RealTime IT News

Windows Thorn Now on Microsoft's Side

UPDATED: And then there were three.

Microsoft and Lindows (now called Linspire) are putting years of legal sparring behind them now that the company has bought into Microsoft's Linux patent covenants. Linspire is the third company after Novell and Xandros to enter into a patent covenant with Microsoft regarding open source applications.

"Over the years, in an effort to expand choice, we have entered into dozens of agreements with commercial software vendors," Kevin Carmony, chief executive officer at Linspire, said in a statement. "It certainly made sense to collaborate with Microsoft, one of the most important partners in the PC ecosystem."

As part of the deal, Linspire is licensing Microsoft's RT Audio Codec, which is intended to help interoperability between Windows Live Messenger users and the open source Pidgin instant messaging client (formerly known as GAIM).

Linspire will also license the latest Windows Media 10 audio and video codecs, as well as popular Microsoft TrueType fonts, including Arial, Georgia, Times New Roman and Verdana.

As is the case with Novell and Xandros, Linspire will work with Microsoft to promote and develop office suite interoperability.

Then there are the patents.

Linspire users will now be covered under Microsoft's open source patent covenants, under which Microsoft promises not to sue Linspire users for alleged patent infringement in open source applications. Microsoft has alleged that open source applications have over 200 patent infringements against Microsoft's intellectual property.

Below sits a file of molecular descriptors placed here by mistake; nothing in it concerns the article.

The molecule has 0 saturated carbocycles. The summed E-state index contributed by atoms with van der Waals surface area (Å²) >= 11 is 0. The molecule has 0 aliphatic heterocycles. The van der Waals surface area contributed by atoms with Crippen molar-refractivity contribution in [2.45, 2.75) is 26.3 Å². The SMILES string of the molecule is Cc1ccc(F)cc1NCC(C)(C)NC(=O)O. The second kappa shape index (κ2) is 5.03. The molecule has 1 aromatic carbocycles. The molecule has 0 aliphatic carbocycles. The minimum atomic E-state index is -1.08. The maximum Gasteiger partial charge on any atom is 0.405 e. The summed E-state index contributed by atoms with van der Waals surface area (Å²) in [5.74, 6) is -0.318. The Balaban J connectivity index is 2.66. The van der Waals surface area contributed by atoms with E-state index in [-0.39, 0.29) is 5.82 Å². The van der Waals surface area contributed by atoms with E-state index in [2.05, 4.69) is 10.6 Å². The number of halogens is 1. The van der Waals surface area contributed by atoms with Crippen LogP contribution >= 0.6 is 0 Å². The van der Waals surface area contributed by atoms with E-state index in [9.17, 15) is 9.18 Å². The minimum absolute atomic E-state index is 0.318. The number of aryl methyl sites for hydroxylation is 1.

David Kaefer, general manager of intellectual property and licensing, told internetnews.com that, like many commercial transactions, the financial terms of the agreement with Lindows are not being disclosed.

Kaefer also noted that Microsoft will not be buying any Linspire subscriptions for resale as part of the deal. In the Novell deal, Microsoft acquired as many as 70,000 SUSE Linux Enterprise Server subscriptions.

According to Kaefer, the deal with Linspire has been in the works for some time.

"Linspire originally contacted Microsoft about a year and a half ago to discuss ways the two companies could work together," Kaefer said. "Earnest negotiations on the agreement started in November of 2006."

Microsoft's first Linux patent covenant customer was Novell in November, 2006, which was followed by Xandros earlier this month. Microsoft also has open source patent covenant deals with non-Linux vendors Samsung and LG.

Microsoft isn't showing its cards yet concerning its next partner on the patent covenant.

"We can't discuss deals that may be in negotiations now, but we can say that Microsoft is in active discussions with many other companies about how to improve interoperability to better meet the needs of our customers," Kaefer said.

Linspire and Microsoft have a history of legal sparring, prior to this deal.

In 2004, Linspire and Microsoft settled a three-year dispute over the use of the name Lindows. The settlement involved Microsoft paying $20 million to Lindows to give up the Lindows name and assign all related Web domains that it owns to Microsoft. The saga of Lindows and Microsoft began two months after Lindows launched in late 2001 by MP3.com founder Michael Robertson.